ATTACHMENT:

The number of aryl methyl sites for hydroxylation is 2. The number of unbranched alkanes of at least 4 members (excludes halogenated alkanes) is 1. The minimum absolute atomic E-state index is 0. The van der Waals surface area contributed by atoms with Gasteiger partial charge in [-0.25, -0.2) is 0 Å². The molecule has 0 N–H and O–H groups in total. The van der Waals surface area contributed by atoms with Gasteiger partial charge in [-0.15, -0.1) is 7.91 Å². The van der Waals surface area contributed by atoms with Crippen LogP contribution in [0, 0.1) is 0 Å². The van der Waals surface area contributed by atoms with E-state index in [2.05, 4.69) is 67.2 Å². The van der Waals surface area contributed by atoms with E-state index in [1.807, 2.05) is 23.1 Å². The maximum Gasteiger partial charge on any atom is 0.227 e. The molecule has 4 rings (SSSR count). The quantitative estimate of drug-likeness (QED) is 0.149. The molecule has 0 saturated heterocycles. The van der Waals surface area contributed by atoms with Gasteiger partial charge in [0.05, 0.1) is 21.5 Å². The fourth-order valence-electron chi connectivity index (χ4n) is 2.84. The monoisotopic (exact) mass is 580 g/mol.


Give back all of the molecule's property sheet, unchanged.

The number of aryl methyl sites for hydroxylation is 2. The number of unbranched alkanes of at least 4 members (excludes halogenated alkanes) is 1. The minimum absolute atomic E-state index is 0. The van der Waals surface area contributed by atoms with Gasteiger partial charge in [-0.25, -0.2) is 0 Å². The molecule has 0 N–H and O–H groups in total. The van der Waals surface area contributed by atoms with Gasteiger partial charge in [-0.15, -0.1) is 7.91 Å². The van der Waals surface area contributed by atoms with Crippen LogP contribution in [0, 0.1) is 0 Å². The van der Waals surface area contributed by atoms with E-state index in [2.05, 4.69) is 67.2 Å². The van der Waals surface area contributed by atoms with E-state index in [1.807, 2.05) is 23.1 Å². The maximum Gasteiger partial charge on any atom is 0.227 e. The molecule has 4 rings (SSSR count). The quantitative estimate of drug-likeness (QED) is 0.149. The molecule has 0 saturated heterocycles. The van der Waals surface area contributed by atoms with Gasteiger partial charge in [0.05, 0.1) is 21.5 Å². The fourth-order valence-electron chi connectivity index (χ4n) is 2.84. The monoisotopic (exact) mass is 580 g/mol.